I reject the attempt to characterize this particular advance as merely some form of marketing (branding). THIS is not science fiction, so while perhaps amusing and ‘relatable,’ the author errs by attempting too much with fiction as opposed to fact.

    Further, I believe that it is absolutely critical to approach ANY attempt at changing law knowing full well the Lockian nature, the differences between fiction and fact, and the restraints imposed at a Constitutional level.

    And while I have chastised certain people in dialogues for errant views of AI (on both extremes – such as Curious and George), I do believe that it is critical to remember the constraints at the Constitutional level start with We the People.

    I have also distinguished (in different words) the views as may be reflected in the USPTO October 2020 study, with notions of The Singularity, I have also provided that regardless of actual Singularity, the LEGAL definition of ‘inventor” (regardless of any subsequent LEGAL acts after invention – which are simply DIFFERENT QUESTIONS), is in play. Now. Inventorship ITSELF as a legal notion simply need not wait for The Singularity — as do other concerns, like joint inventorship and how to treat State of the Art.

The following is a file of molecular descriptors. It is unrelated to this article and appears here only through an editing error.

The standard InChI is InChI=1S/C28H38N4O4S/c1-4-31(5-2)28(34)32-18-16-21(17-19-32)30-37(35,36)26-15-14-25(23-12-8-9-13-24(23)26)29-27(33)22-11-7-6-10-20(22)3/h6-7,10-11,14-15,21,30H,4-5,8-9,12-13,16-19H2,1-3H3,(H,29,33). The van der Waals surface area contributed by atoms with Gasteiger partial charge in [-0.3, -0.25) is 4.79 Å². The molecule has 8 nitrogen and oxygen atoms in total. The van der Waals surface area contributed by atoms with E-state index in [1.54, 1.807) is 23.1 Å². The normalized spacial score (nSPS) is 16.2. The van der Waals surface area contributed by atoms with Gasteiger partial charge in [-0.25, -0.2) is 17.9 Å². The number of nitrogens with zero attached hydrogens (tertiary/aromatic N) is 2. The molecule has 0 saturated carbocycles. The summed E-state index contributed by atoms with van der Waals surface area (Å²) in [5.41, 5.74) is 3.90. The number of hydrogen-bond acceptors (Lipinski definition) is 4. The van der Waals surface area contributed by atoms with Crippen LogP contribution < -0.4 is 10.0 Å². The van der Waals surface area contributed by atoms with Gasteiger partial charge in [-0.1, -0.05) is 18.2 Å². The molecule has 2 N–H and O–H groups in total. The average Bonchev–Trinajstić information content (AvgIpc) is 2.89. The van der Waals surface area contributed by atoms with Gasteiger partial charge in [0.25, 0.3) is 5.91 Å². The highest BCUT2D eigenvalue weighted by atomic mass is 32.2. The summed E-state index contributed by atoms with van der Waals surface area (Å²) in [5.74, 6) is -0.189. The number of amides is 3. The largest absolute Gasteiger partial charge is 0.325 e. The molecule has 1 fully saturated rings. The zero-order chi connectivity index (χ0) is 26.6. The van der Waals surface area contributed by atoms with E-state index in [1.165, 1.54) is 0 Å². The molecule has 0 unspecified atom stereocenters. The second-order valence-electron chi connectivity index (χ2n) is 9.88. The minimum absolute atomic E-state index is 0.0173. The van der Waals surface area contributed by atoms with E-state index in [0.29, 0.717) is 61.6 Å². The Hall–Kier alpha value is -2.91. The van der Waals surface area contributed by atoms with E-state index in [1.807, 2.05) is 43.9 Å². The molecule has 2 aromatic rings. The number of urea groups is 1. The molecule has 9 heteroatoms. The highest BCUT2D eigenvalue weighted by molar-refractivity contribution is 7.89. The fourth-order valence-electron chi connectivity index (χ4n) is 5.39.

So while there are those who want (desperately) to believe that “we are not there yet,” the plain fact of the matter is that we ARE.

  3. MaxDrei August 8, 2021 5:00 pm

    Frankly, I don’t see a problem, for jurisdictions to tweak their patent statutes to accommodate the arriving future in which a machine will output a patentable invention. All that is needed is a focus on identifying the person (human or legal) that is the rightful owner of the application that is filed to protect that invention. If it’s not the true owner, just give an aggrieved rightful owner a right under the statute to prove ownership and, having done so, take over as Applicant (or patent proprietor).